By Dr. Robin Ganzert, President and CEO, American Humane
An emotional reunion will take place Wednesday in Kissimmee between two U.S. Army soldiers who served three years together in the battle sands of Iraq and Syria, and who last saw each other in December 2017. One soldier has fur, four legs, a wagging tail and a stellar service record as a patrol explosive detector dog. His name is RRobiek — Robi for short — a nine-year-old Belgian Malinois, and he is retiring from military service. The other soldier is U.S. Army Staff Sgt. Charles Ogin IV of St. Cloud, who continues to serve our country and is adopting Robi into his family. Robi will no longer work. He can spend his days playing with the Ogin children and the family’s two Jack Russell terriers—an awesome pack in the making. Robi will now have a loving, forever home so richly deserved. It’s the type of happy retirement that other military working dogs also merit.
More than 2,300 military working dogs serve on U.S. military bases worldwide. With their incredible sense of smell and strong drive, they can detect bombs and weapon caches, find illegal narcotics and protect soldiers. They play a critical role in war today to fight terrorists and find explosives before detonation. Some sources estimate that a highly trained military dog can save the lives of up to 150-200 service men and women during its career. Staff Sgt. Ogin has described Robi as willing to defend his fellow soldiers no matter what and work until he died.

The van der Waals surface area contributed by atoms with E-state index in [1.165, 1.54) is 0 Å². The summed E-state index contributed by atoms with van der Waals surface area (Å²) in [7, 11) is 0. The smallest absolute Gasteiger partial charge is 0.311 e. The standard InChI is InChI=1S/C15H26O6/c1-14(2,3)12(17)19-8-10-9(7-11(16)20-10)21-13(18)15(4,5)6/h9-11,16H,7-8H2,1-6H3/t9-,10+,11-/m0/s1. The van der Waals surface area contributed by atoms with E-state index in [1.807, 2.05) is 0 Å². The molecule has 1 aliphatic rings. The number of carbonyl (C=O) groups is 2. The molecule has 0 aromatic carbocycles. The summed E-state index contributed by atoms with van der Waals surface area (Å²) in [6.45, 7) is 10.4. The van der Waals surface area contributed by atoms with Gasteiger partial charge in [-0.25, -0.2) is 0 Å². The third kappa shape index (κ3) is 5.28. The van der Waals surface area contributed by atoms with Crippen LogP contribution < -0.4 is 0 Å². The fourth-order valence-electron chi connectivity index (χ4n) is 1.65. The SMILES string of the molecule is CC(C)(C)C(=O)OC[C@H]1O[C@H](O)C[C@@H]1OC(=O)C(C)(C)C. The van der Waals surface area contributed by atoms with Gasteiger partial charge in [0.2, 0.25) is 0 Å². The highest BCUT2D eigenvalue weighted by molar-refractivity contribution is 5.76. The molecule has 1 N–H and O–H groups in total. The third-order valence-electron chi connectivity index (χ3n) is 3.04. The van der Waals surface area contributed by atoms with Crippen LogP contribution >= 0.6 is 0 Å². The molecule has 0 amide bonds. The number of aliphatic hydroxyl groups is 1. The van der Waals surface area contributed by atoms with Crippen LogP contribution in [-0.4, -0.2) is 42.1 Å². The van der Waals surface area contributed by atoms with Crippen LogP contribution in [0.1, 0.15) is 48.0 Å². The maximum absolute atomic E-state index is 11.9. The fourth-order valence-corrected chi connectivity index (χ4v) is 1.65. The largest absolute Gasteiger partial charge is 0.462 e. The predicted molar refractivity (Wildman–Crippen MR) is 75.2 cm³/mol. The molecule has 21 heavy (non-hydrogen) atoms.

I am an advocate for these dogs, their handlers and the incredible bond that exists between the two. It is powerful and can be healing for both after their return stateside. American Humane, the country’s first national humane organization, has been working to support the U.S. military, veterans, and military animals for more than 100 years. One of its many efforts is working to bring retired military dogs back to the United States and reconnect them with the people who care most about them — their former handlers.
Incredibly, there was a time when these dogs were classified as equipment, but thankfully that time has passed. However, even after Congress required in the 2016 National Defense Authorization Act that retired military working dogs be returned to U.S. soil and offered to their former handlers first, financial and logistical challenges often remain.
We need to ensure that military pairs are reunited no matter what. It’s the very least our country — and we — can do in return, given their service and sacrifice. We wish Robi and the Ogin family all the best in their life together. Each military dog deserves a hero’s welcome and a dignified retirement with the human handler that knows and loves them best.